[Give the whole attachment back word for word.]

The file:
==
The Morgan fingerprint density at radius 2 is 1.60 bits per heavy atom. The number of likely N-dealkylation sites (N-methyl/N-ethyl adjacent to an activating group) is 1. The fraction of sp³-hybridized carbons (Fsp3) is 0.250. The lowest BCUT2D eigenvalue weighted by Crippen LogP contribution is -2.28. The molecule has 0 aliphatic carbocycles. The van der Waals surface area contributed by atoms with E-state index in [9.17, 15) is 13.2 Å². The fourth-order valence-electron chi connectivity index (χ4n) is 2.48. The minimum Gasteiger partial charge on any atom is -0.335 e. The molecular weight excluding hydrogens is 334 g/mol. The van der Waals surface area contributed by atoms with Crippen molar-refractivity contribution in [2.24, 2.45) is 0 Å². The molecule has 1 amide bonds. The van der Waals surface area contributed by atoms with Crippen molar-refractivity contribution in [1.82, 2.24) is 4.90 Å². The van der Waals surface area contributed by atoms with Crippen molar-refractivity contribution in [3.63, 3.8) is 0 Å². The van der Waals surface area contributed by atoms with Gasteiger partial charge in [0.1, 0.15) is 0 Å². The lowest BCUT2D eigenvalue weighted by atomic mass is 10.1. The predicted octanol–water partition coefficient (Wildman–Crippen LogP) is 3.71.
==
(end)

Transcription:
The Morgan fingerprint density at radius 2 is 1.60 bits per heavy atom. The number of likely N-dealkylation sites (N-methyl/N-ethyl adjacent to an activating group) is 1. The fraction of sp³-hybridized carbons (Fsp3) is 0.250. The lowest BCUT2D eigenvalue weighted by Crippen LogP contribution is -2.28. The molecule has 0 aliphatic carbocycles. The van der Waals surface area contributed by atoms with E-state index in [9.17, 15) is 13.2 Å². The fourth-order valence-electron chi connectivity index (χ4n) is 2.48. The minimum Gasteiger partial charge on any atom is -0.335 e. The molecular weight excluding hydrogens is 334 g/mol. The van der Waals surface area contributed by atoms with Crippen molar-refractivity contribution in [2.24, 2.45) is 0 Å². The molecule has 1 amide bonds. The van der Waals surface area contributed by atoms with Crippen molar-refractivity contribution in [1.82, 2.24) is 4.90 Å². The van der Waals surface area contributed by atoms with Crippen molar-refractivity contribution in [3.63, 3.8) is 0 Å². The van der Waals surface area contributed by atoms with Gasteiger partial charge in [0.1, 0.15) is 0 Å². The lowest BCUT2D eigenvalue weighted by atomic mass is 10.1. The predicted octanol–water partition coefficient (Wildman–Crippen LogP) is 3.71.